Cap worn by Honus Wagner (1874-1955) of the Pittsburgh Pirates.
Cap worn by Ken Griffey Jr. of the Seattle Mariners on April 25, 1997, when he hit his record-setting 11th, 12th and 13th home runs of the season.
Cap worn by Hal Newhouser of the Detroit Tigers.
Cap worn by Diamondbacks pitcher Randy Johnson during the 2001 World Series.
Cap worn by Wade Boggs of the Boston Red Sox during the 1987 season.
Cap worn by Dwight Gooden of the New York Mets during the 1984 All-Star Game at Candlestick Park in San Francisco on July 10, 1984.
Cap worn by Rickey Henderson of the New York Yankees during the 1987 season.
Cap worn by Detroit Tigers third baseman George Kell during the 1948 season.
Cap worn by Pedro Martinez of the Boston Red Sox during Game 3 of the 2004 World Series.
Cap worn by Robin Yount of the Milwaukee Brewers during the 1983 season.
Cap worn by Bret Saberhagen of the Kansas City Royals during the 1985 World Series, October 19-27.
Cap worn by Christy Mathewson (1880-1925), history and date unknown.
Cap worn by Kirby Puckett during the All-Star Game on July 13, 1993, at Oriole Park at Camden Yards in Baltimore.
Cap worn by Los Angeles Dodgers outfielder Duke Snider during the 1959 World Series, the first World Championship won by a West Coast club. The Dodgers defeated the Chicago White Sox, 4-2.
Cap worn by Chet Brewer of the Kansas City Royals.
Cap worn by Buck Leonard when he played first baseman for the Homestead Grays between 1934 and 1950.
Cap worn by Baltimore Orioles shortstop Cal Ripken Jr. during the 1991 All-Star Game in Toronto.
Cap worn by Renae Youngberg, who played third base for the Grand Rapids Chicks of the All-American Girls Professional Baseball League during the 1953-54 season.
Cap worn by Ozzie Smith of the St. Louis Cardinals at the All-Star Game in Philadelphia on July 9, 1996.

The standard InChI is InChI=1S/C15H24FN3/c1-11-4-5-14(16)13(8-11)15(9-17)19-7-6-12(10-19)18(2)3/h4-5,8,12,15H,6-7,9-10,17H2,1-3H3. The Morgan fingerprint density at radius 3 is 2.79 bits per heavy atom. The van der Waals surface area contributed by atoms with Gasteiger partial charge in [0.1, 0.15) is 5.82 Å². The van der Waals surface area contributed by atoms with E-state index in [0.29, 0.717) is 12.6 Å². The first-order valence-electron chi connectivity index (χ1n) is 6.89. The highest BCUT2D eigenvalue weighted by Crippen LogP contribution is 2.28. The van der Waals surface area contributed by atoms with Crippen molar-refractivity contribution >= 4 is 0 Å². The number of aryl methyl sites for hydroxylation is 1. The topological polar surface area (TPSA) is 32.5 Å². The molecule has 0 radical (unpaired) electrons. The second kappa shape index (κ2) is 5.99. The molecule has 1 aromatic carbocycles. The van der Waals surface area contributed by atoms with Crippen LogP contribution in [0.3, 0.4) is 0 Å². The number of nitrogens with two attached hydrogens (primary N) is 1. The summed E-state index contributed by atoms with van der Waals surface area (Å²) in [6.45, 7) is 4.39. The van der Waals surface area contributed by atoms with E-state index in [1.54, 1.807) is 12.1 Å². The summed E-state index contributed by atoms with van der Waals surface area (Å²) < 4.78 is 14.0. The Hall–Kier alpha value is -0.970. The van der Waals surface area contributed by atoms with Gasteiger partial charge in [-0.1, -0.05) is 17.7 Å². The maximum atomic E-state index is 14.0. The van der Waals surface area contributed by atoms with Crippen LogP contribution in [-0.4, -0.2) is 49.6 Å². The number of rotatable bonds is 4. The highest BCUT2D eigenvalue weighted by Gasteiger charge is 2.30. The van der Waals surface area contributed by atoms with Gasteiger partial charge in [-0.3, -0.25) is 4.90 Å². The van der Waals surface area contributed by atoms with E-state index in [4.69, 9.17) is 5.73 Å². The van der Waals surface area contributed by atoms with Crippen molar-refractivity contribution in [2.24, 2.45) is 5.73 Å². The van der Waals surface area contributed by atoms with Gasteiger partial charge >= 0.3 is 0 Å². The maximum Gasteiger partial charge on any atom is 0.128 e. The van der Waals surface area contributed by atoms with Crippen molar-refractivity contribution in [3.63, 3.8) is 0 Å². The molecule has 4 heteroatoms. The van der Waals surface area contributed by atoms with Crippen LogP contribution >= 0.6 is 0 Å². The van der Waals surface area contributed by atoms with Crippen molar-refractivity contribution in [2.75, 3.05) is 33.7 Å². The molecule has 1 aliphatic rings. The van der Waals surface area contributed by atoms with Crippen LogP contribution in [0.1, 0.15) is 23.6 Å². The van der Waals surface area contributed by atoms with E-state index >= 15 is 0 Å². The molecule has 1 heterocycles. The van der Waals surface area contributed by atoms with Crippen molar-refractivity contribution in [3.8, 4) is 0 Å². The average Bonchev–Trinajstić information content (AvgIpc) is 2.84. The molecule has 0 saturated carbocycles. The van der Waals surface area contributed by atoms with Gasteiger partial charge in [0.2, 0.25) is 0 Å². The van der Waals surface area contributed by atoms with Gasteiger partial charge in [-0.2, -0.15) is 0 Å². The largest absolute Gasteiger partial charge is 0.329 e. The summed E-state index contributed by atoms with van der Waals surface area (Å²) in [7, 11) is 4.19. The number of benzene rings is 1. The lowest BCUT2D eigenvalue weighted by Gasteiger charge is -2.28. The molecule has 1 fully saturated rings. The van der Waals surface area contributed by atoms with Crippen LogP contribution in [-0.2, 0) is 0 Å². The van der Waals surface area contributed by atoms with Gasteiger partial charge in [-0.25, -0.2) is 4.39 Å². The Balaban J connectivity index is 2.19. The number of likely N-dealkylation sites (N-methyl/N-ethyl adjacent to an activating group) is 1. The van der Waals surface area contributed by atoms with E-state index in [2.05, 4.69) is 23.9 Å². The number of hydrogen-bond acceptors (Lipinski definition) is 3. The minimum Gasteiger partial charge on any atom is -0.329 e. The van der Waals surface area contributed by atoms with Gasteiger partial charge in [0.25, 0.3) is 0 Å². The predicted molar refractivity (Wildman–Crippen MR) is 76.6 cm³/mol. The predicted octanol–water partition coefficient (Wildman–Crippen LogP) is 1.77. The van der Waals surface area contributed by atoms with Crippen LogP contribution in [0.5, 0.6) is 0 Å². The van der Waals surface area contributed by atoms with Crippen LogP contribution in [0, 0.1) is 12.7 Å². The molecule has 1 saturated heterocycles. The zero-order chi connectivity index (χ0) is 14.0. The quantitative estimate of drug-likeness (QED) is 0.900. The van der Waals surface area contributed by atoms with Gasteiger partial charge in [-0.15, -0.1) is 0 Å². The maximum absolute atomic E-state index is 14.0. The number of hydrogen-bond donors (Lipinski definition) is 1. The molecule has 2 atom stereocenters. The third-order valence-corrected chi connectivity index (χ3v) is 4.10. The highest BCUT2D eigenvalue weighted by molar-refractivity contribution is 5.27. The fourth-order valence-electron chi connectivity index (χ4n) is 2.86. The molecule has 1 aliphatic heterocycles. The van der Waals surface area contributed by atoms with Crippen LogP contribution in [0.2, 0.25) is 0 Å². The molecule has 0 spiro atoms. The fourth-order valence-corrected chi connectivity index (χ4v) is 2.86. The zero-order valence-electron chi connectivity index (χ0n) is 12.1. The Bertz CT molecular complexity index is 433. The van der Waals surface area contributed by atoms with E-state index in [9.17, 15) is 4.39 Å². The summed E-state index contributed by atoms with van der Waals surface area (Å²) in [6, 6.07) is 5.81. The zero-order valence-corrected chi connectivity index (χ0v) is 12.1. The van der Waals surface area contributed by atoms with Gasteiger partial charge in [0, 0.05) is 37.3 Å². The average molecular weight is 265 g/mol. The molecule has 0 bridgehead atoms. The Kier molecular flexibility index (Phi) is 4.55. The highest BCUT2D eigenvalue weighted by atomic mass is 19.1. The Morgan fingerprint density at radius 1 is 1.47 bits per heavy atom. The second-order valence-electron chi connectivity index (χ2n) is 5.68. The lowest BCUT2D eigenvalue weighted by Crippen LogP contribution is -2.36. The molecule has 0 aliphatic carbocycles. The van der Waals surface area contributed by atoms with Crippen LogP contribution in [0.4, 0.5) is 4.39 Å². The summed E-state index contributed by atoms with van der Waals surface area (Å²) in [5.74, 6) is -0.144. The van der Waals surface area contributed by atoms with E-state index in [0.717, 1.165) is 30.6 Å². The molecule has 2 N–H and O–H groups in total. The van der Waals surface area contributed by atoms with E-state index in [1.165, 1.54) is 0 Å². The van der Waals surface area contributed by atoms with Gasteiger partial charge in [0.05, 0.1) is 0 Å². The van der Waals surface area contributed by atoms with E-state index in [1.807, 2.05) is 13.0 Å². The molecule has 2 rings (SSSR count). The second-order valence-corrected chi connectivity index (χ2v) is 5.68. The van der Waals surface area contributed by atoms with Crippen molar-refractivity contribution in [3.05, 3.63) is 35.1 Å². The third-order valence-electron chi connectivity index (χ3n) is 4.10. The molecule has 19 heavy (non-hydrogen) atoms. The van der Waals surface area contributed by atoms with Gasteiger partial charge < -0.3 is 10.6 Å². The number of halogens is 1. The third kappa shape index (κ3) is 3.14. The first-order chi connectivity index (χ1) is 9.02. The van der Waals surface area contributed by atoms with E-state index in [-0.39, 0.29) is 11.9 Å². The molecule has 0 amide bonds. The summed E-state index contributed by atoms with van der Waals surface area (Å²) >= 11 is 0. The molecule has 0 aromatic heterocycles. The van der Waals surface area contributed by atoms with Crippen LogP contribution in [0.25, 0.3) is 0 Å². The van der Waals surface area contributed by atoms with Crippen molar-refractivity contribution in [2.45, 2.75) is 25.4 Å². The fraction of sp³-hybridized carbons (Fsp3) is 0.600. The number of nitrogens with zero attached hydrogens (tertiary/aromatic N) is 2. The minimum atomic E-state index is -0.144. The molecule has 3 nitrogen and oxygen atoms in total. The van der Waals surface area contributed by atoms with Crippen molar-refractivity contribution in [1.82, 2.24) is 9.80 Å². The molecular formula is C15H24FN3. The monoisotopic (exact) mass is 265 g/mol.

Similarly, when Jay-Z released his debut album, Reasonable Doubt, in 1996, he appeared on the cover hidden under a fedora and scarf fit for a mafia don. Ten years later, on his way to becoming the first hip-hop billionaire, his Kingdom Come album showed him in a Yankees hat. Once he was a true kingpin, the rapper-magnate needed to telegraph relatability, not braggadocio.

The baseball hat deflates grandeur so well because, theoretically, anyone could be underneath; as memorabilia goes, it’s cheaper than a jersey and goes with any outfit. Politicians, whether George W. Bush with the Texas Rangers or Barack Obama with the Chicago White Sox, use the hat like a corn dog at the Iowa State Fair. It shows that they are one of us, with apolitical interests that transcend—and ennoble—their own ambitions. For those who prefer their consumption conspicuous, you can find baseball hats from designers like Louis Vuitton in excess of $1,000. Designers know that in a ball cap, even a supermodel can look like the girl next door.

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This article is a selection from the April issue of Smithsonian magazine

Film Director Spike Lee
Director Spike Lee, born in Atlanta and pictured here at the 2016 Tribeca Film Festival, has long repped the Brooklyn Dodgers on his caps—though he’s also shown love to the Yankees.

Even though baseball’s biggest stars switch caps regularly whenever they’re traded, the hat itself, whether a high-fashion brand from Europe or a New Era model made in Asia, remains a symbol of belonging: Its message sits at the literal top of our being. You can see instantly, even from a distance, whether a person is a veteran, a Pirates fan or a political partisan. Even in football, basketball and hockey, the first thing athletes do when they win a championship is to snap a new special-edition cap on their heads to make it official. When your group is at its proudest, only that brim and tall crown will do.

Editor's note, March 22, 2021: A photo caption in this story has been corrected to state that director Spike Lee was born in Atlanta, not Brooklyn.